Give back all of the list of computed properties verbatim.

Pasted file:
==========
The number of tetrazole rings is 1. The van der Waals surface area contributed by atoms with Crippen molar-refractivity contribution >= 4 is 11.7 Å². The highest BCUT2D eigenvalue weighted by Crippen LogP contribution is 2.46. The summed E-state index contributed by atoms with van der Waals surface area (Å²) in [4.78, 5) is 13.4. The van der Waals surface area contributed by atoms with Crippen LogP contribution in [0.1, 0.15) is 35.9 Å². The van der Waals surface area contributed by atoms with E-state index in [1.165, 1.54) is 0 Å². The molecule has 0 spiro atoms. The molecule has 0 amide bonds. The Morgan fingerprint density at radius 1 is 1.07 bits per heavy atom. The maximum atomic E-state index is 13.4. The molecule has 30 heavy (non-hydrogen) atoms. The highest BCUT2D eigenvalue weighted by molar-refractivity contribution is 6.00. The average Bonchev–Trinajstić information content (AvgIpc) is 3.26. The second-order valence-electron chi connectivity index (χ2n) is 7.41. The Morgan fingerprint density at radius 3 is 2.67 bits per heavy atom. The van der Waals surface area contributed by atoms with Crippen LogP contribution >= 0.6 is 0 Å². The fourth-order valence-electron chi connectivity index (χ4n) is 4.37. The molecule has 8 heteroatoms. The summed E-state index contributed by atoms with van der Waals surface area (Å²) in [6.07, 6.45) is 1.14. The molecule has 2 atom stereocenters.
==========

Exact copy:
The number of tetrazole rings is 1. The van der Waals surface area contributed by atoms with Crippen molar-refractivity contribution >= 4 is 11.7 Å². The highest BCUT2D eigenvalue weighted by Crippen LogP contribution is 2.46. The summed E-state index contributed by atoms with van der Waals surface area (Å²) in [4.78, 5) is 13.4. The van der Waals surface area contributed by atoms with Crippen LogP contribution in [0.1, 0.15) is 35.9 Å². The van der Waals surface area contributed by atoms with E-state index in [1.165, 1.54) is 0 Å². The molecule has 0 spiro atoms. The molecule has 0 amide bonds. The Morgan fingerprint density at radius 1 is 1.07 bits per heavy atom. The maximum atomic E-state index is 13.4. The molecule has 30 heavy (non-hydrogen) atoms. The highest BCUT2D eigenvalue weighted by molar-refractivity contribution is 6.00. The average Bonchev–Trinajstić information content (AvgIpc) is 3.26. The second-order valence-electron chi connectivity index (χ2n) is 7.41. The Morgan fingerprint density at radius 3 is 2.67 bits per heavy atom. The van der Waals surface area contributed by atoms with Crippen LogP contribution >= 0.6 is 0 Å². The fourth-order valence-electron chi connectivity index (χ4n) is 4.37. The molecule has 8 heteroatoms. The summed E-state index contributed by atoms with van der Waals surface area (Å²) in [6.07, 6.45) is 1.14. The molecule has 2 atom stereocenters.